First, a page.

Tischler: The idea for streetscape enhancements came out of public workshops, focus group discussions and a design charrette that we held when Potsdam was working on its downtown and waterfront revitalization plan. The planning committee determined, and the Village Board agreed, that it was time to take a close look at our downtown streetscape and propose improvements that would make it a more appealing place to work, live and play. Removing the old cobra head streetlights and replacing them with energy efficient LED lighting will make downtown more attractive and potentially save taxpayer dollars. Sidewalk and crosswalk improvements will make it easier and safer for pedestrians. Visually appealing wayfinding signage, and electric vehicle charging stations will all make downtown a more inviting place to live or visit.  

NNYB: The word “transformational” has been used to describe the DRI program’s potential impact on downtown. Do you expect that 10 years from now village residents will view the improvements as transformational?  

Tischler: That’s our hope. We’ve tasked our local planning committee with selecting projects that will in some way work to transform downtown Potsdam and make it an even better place for our residents, visitors, students and the business community.  

NNYB: While the DRI grant funding is awarded to communities that have shown initiative in improving on what they have, are there any new developments that Potsdam residents can expect that will be beyond improving what is already there?  

Tischler: Our DRI application really focused on making the most of what we have here, while not shutting the door on new projects. For instance, Clarkson University’s Shipley Center for Innovation operates a small business incubator to assist people in the clean technology or knowledge-based industries to get established and launch a successful business. LC Drives is the first company to move from a product idea to manufacturing. We’d like to support companies like LC Drives get their feet on the ground in Potsdam. This is a unique opportunity for the community and the wider north country region.  

NNYB: Can any of the DRI funding be set aside to help fund a project that has yet to be identified, but that may emerge as being important in the coming years?  

Tischler: The overall intent of the DRI program is to fund projects that are ready to go, ones that can ignite change and attract further investment. We can establish a fund for smaller projects that may take a little longer to roll out, like façade improvements or business improvement funds, but the State has capped those funds at $600,000. Our best bet for taking advantage of emerging opportunities is going through the consolidated funding application the state offers, and building up the resources from within the community.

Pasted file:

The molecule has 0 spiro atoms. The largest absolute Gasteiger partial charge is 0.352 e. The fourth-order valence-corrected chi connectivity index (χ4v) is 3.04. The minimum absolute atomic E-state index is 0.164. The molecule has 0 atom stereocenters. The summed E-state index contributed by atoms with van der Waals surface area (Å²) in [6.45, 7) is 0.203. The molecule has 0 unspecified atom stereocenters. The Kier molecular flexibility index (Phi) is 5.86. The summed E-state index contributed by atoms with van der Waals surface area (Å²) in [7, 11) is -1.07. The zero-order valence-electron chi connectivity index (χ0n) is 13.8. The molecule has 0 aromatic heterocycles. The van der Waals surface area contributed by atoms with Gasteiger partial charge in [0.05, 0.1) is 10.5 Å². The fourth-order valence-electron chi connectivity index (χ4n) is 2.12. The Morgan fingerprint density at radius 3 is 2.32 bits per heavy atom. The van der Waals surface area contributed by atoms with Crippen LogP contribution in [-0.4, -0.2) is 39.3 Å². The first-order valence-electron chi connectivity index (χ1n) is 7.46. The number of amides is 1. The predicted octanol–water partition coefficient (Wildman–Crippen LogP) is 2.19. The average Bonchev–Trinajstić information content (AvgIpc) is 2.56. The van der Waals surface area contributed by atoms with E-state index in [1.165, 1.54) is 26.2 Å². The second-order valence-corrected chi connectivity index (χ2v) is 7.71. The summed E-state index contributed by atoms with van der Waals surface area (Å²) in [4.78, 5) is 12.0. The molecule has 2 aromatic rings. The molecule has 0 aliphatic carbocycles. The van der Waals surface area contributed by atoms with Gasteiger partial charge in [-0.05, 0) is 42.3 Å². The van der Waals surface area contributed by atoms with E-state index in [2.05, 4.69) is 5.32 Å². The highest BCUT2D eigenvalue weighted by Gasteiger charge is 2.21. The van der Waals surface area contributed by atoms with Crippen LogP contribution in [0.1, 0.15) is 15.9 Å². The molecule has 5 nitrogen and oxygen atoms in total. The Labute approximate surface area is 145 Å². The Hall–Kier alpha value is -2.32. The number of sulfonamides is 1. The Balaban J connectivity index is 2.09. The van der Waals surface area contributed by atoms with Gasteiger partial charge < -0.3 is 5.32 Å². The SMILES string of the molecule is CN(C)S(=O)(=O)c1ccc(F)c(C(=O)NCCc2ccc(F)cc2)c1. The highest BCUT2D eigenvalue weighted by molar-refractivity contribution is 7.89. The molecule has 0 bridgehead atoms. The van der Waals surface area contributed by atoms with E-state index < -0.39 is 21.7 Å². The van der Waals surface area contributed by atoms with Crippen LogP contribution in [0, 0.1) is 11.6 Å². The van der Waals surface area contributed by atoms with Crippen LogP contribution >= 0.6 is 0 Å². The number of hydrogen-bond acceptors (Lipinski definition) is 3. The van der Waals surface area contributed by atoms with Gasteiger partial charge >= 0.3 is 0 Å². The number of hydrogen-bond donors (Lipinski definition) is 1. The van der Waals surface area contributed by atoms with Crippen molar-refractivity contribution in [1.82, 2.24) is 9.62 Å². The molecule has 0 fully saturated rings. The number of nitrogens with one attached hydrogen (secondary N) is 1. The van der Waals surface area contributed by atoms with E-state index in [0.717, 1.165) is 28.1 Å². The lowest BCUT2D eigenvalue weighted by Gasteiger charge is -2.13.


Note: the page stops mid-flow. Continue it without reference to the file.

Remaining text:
NNYB: How soon can residents expect to see projects funded through DRI get underway?  

Tischler: The governor usually announces the projects that will receive funding in the summer. We understand that once projects in all the communities are announced the state will set a “start date” that will make approved project expenses eligible for reimbursement after contracts with the state are executed. So, it is conceivable that some projects could get started in the fall of 2020.  

NNYB: The Raquette River runs along downtown Potsdam. Is the river essential to downtown revitalization plans? If so, in what ways?  

Tischler: The Raquette River is probably Potsdam’s single greatest asset. Obviously, it’s the source of the community’s drinking water, it’s a great resource for hydroelectric power generation, and a key piece of the village’s recreation program. The river is very accessible downtown and at Sandstoner Park for active and passive recreation. We hope that the Riverwalk and the Whitewater Park will increase the public’s ability to access the river for recreational activities. It’s often said that a great place to live makes a great place to visit and the Raquette River contributes a lot to our quality of life.  

NNYB: Potsdam is home to the St. Lawrence Arts Council as well as other arts related formats. What role does the arts in Potsdam play, if any, in defining the village? 

Tischler: Potsdam is not only home to the St. Lawrence County Arts Council, but also to SUNY Potsdam’s Performing Arts Center, Gibson Art Gallery, Community Performance Series, the Crane School of Music, the North Country Children’s Museum, a beautiful historic theater in Old Snell Hall, and hundreds of visual artists, musicians, thespians, dancers, and writers. The arts are central to community development. The community congregates for musical performances during Summerfest, the Ives Park Concert Series, and even every Friday at Maxfield’s Restaurant. Hundreds of pictures are taken in front of the various murals we have in public areas. Dance and theatrical performances can be viewed during Fright Night or the LoKo Arts Festival. And you can often join poetry readings in local coffee shops and libraries. The arts encourage economic development and tourism by offering an opportunity for people to visit and enjoy the work of talented artists from near and far. To say it simply, the arts enrich the lives of our residents and visitors, and we as a municipality see how crucial our support of the arts is to keep our village remarkably vibrant. 

~ This interview was conducted by William Eckert. It has been edited for length and clarity.